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Dermatitis Diabetes Felinedermatitis-diabetes-feline

Dermatitis diabetes feline is a common sign of the disease. The skin is a window into the health of your cat. For example, one of the primary clinical signs of diabetes is dry and scaly skin.

Other skin diseases associated with diabetes include:

Acquired skin fragility syndrome.

In this condition the skin becomes very thin and fragile. It is easily injured and can tear.

Areas without skin result in the loss of fluids and protein. Treatment involves getting control of the diabetes.

Xanthomas

Another skin disease is called Xanthomas. In this condition skin lesions are yellowish in color or form little nodules or bumps. These nodules can be found on the head, legs and other bony areas.

This condition also resolves itself when the underlying diabetes is treated. Dietary change to a lower fat diet may also help.

Treatment of Dermatitis Diabetes Feline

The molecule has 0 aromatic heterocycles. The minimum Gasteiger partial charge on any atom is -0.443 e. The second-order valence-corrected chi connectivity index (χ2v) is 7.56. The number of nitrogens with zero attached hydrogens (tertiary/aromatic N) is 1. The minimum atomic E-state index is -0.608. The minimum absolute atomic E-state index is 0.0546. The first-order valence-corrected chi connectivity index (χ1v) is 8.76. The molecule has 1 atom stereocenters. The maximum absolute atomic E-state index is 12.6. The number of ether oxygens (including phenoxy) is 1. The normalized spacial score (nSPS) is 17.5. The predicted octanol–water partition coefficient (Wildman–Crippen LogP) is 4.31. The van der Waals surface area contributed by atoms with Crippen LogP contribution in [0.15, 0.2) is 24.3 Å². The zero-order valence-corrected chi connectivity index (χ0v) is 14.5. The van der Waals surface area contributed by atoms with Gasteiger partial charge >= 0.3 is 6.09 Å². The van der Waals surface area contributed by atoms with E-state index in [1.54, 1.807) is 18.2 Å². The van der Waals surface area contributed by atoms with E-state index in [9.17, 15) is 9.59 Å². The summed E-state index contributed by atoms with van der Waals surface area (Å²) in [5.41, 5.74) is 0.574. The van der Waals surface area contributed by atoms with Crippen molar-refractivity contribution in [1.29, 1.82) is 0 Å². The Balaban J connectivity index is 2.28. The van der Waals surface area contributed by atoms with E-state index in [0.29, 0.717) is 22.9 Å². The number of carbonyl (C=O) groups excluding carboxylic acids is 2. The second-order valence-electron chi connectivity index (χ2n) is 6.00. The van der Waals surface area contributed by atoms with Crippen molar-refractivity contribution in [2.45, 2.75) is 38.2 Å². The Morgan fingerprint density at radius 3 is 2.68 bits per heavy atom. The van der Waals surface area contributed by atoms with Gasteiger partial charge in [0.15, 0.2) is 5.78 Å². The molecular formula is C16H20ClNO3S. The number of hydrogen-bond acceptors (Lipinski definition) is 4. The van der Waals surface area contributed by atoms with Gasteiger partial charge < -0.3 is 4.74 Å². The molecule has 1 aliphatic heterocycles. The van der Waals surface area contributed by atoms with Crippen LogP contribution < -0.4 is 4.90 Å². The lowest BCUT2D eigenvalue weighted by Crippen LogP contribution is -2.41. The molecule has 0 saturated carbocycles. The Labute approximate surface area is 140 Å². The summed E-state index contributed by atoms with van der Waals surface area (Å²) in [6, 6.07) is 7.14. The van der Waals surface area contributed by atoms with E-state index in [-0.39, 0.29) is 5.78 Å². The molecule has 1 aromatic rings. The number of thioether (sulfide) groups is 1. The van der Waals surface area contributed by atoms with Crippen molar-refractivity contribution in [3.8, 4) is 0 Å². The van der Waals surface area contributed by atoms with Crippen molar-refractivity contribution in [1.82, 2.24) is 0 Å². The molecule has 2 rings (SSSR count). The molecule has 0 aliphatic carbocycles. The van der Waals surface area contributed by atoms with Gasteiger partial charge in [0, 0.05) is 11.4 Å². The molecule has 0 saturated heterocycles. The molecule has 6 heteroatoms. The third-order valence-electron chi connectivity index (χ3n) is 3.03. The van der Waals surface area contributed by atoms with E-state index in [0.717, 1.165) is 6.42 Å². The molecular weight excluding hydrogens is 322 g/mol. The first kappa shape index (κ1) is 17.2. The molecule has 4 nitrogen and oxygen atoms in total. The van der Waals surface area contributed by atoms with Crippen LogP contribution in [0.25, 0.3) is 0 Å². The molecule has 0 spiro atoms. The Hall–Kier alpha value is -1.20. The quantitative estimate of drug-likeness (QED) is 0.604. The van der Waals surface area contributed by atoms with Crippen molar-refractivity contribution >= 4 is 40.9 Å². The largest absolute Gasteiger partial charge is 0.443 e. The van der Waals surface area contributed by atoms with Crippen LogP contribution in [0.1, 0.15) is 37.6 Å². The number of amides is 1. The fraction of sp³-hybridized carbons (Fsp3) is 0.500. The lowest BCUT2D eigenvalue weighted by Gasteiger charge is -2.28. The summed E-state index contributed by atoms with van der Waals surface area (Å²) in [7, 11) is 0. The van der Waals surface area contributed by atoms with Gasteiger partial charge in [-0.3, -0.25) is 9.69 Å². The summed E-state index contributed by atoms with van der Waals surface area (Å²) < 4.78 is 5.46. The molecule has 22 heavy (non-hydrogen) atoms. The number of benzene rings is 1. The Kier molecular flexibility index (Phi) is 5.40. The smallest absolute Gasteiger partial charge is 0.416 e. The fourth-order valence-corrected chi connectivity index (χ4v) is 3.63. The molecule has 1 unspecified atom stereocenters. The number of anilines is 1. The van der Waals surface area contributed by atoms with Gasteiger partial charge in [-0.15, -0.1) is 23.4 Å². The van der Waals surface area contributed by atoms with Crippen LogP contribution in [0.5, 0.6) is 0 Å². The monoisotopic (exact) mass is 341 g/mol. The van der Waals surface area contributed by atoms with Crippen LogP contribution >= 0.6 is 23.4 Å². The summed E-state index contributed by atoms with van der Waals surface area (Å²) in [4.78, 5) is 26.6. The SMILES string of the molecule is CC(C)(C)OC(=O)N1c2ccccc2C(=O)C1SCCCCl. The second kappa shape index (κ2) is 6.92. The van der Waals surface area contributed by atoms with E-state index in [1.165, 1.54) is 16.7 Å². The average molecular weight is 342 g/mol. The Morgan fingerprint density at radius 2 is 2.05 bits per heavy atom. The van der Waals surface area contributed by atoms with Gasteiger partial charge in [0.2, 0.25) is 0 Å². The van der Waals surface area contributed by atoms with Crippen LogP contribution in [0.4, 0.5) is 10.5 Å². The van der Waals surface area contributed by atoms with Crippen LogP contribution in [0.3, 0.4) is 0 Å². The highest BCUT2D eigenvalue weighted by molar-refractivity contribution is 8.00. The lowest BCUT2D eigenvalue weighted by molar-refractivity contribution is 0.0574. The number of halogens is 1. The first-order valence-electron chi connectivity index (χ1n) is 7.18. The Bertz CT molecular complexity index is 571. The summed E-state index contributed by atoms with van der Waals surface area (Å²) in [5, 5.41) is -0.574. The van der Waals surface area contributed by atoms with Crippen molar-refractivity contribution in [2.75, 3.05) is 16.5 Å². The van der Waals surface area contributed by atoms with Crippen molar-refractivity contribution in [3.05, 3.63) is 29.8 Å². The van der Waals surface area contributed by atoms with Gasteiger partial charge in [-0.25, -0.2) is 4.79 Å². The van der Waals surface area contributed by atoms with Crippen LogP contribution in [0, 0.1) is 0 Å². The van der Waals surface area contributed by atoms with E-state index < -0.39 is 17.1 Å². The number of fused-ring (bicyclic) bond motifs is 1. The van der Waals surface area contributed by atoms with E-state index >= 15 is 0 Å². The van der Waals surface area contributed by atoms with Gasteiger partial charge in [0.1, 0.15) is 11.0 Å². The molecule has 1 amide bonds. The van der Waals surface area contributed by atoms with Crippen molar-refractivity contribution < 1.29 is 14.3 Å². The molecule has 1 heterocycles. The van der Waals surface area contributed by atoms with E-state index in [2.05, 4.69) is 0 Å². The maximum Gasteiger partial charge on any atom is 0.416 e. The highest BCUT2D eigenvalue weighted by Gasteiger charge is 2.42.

Given that the skin condition of your cat is due to diabetes as an underlying cause it is particularly important to consult your veterinarian who can make recommendations and track progress. In addition to prescription approaches, you might also want to try dietary change and natural supplements such as those indicated below.

Recent studies have shown that nutritional management using low carbohydrate foods and medications have helped cats with diabetes. Fiber-fortified foods have been recommended in the management of feline DM. Since different cats may react differently to dietary change, it might pay to try types of recommended diets: high-fiber low-fat and low-carbohydrate high-protein formulas. Brands to consider include Hill’s m/d, Purina DM, and Royal Canin DS 44.

One additional approach that might be worth considering are dietary supplements or natural remedies that support the overall and skin health of your cat. Supplements to research include Glucobalance which is designed to keep blood sugar and insulin levels in a balance and other products by the same manufacturer that support the liver and the coat/skin.

Sources:

The Skin As a Marker Of Internal Disease
Alexander F. Koutinas, DVM, Dr. Vet. Med., DECVD; Professor M. Saridomichelakis, DVM, DrMedVet
Clinic of Internal Medicine, Faculty of Veterinary Medicine, Aristotle University of Thessaloniki
Thessaloniki, Greece

High-Protein Low-Carbohydrate Diets: Are they for All Cats?
C.A. Kirk
College of Veterinary Medicine
University of Tennessee, Knoxville, TN, USA.


 

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